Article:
Taguchi L18 DOE

By Ron Updated on March 23rd, 2008

Design of Experiments (DOE) are perhaps the single most powerful tool I have found to screen, characterize, and optimize a process. For an introduction to what DOE’s are please read this post.

Taguchi L18

Tonight I want to focus in a bit more on one of my favorite types of DOE – the Taguchi L18. There are many different types of Taguchi designs but I have found, through personal experience, the L18 to be the best.

You can use the L18 for many purposes. It can serve as an excellent screening DOE allowing you to narrow down a list of several inputs to a more manageable range. You can also use the L18 to characterize a process, meaning you begin to understand how factors interact with one other, etc. Finally, you can use the L18 to optimize predict future performance.

Below is what a standard L18 design looks like. Notice that we can test 2 levels for factor 1 and 3 levels for factors 2 – 7. With this many factors, 18 runs does not allow us to test every possible combination thus the hard core statistics gurus get a bit nervous. However, compared to the more traditional “fractional factorial” design the L18 is far more powerful and orthogonal (balanced).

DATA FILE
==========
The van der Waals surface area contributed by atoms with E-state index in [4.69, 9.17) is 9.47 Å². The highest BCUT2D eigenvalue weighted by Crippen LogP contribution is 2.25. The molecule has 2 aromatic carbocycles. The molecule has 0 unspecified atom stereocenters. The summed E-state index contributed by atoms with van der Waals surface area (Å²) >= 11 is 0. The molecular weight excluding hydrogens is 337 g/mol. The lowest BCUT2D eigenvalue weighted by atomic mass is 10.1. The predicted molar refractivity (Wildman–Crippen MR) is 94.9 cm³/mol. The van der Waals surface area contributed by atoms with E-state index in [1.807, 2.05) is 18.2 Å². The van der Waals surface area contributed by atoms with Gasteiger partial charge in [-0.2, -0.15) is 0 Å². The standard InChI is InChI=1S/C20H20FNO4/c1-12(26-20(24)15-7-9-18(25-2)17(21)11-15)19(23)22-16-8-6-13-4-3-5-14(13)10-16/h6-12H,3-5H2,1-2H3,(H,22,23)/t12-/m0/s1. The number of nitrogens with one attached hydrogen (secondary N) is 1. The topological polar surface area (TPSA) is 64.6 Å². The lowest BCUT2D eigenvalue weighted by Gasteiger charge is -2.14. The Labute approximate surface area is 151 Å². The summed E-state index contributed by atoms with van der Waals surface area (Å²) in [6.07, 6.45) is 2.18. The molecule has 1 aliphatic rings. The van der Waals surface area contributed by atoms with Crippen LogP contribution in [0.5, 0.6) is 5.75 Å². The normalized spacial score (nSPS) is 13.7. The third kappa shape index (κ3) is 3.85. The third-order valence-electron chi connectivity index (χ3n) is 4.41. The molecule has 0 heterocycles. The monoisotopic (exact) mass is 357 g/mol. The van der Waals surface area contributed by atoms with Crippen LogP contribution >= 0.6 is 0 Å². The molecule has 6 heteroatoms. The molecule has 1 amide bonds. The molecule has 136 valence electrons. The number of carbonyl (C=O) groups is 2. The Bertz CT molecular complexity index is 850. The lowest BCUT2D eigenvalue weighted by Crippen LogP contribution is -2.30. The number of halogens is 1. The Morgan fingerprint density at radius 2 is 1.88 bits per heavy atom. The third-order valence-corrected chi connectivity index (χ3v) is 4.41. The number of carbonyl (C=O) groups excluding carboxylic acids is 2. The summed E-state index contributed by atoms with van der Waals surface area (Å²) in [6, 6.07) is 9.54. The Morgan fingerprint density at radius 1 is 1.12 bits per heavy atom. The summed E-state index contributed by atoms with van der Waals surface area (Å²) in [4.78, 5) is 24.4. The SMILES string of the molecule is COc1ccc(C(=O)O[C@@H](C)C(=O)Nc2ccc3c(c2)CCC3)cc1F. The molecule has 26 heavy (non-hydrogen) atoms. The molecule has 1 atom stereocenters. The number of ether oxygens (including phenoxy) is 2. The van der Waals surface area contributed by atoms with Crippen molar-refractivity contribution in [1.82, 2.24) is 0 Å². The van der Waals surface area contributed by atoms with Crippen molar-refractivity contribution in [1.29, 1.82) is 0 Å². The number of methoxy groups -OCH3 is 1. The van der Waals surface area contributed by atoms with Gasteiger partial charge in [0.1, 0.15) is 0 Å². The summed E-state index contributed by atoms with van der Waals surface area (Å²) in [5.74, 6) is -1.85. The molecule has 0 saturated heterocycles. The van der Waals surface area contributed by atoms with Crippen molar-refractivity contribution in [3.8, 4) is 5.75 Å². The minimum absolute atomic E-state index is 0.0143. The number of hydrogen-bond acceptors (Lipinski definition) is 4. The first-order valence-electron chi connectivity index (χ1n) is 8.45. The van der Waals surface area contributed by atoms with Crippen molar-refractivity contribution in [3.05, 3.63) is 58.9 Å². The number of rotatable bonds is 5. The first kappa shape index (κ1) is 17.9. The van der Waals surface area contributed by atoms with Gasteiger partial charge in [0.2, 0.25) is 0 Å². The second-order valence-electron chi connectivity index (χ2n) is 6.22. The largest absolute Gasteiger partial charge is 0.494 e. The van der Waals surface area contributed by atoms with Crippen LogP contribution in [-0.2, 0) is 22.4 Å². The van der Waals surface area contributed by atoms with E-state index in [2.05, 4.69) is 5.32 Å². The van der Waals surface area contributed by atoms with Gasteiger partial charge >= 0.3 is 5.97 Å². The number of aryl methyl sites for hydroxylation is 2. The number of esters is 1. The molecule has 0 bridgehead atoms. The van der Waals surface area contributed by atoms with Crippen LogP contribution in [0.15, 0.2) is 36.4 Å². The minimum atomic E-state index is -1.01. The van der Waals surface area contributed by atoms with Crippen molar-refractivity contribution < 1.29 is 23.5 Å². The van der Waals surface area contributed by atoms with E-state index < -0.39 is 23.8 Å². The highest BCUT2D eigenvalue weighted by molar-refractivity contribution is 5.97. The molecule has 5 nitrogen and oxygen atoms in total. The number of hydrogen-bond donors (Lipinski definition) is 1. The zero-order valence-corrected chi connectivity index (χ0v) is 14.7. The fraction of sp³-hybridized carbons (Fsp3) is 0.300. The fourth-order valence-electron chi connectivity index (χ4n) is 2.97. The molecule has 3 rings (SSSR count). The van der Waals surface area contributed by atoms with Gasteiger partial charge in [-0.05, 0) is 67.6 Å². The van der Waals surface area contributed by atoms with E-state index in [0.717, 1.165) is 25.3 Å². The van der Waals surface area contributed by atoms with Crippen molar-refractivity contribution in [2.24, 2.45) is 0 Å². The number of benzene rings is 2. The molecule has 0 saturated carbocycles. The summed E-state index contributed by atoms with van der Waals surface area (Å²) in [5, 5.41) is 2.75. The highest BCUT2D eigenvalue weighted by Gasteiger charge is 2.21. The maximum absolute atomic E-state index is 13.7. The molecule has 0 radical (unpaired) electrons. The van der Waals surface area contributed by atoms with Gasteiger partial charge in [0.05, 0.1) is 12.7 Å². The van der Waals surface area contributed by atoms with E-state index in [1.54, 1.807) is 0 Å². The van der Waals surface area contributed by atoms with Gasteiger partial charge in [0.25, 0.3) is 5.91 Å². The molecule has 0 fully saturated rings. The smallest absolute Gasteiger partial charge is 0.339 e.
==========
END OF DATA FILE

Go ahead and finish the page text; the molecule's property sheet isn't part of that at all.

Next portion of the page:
There are many ways to analyze a L18 design. Taguchi purists will lead you to the “signal to noise” ratio. I have used this method before and it works. But I tend to analyze an L18 in a more traditional manner. I like to take at least 10 repetitions per run and then use regression to determine levels of significance. Depending on the strength of the model I might even complete “multiple response prediction.”

11th Commandment

Lastly, but definitely not least I want to leave you with some Biblical history related to Six Sigma.

When God gave Moses the Ten Commandments he slipped an additional one in. God told Moses to only speak about this commandment to us Six Sigma folks.  In case you haven’t heard yet, this 11th commandment is “thou shall confirm.”

This means no matter what type of DOE you do you must confirm the results before implementing them. If you don’t do this you are taking a big risk… I mean those commandments are serious business!

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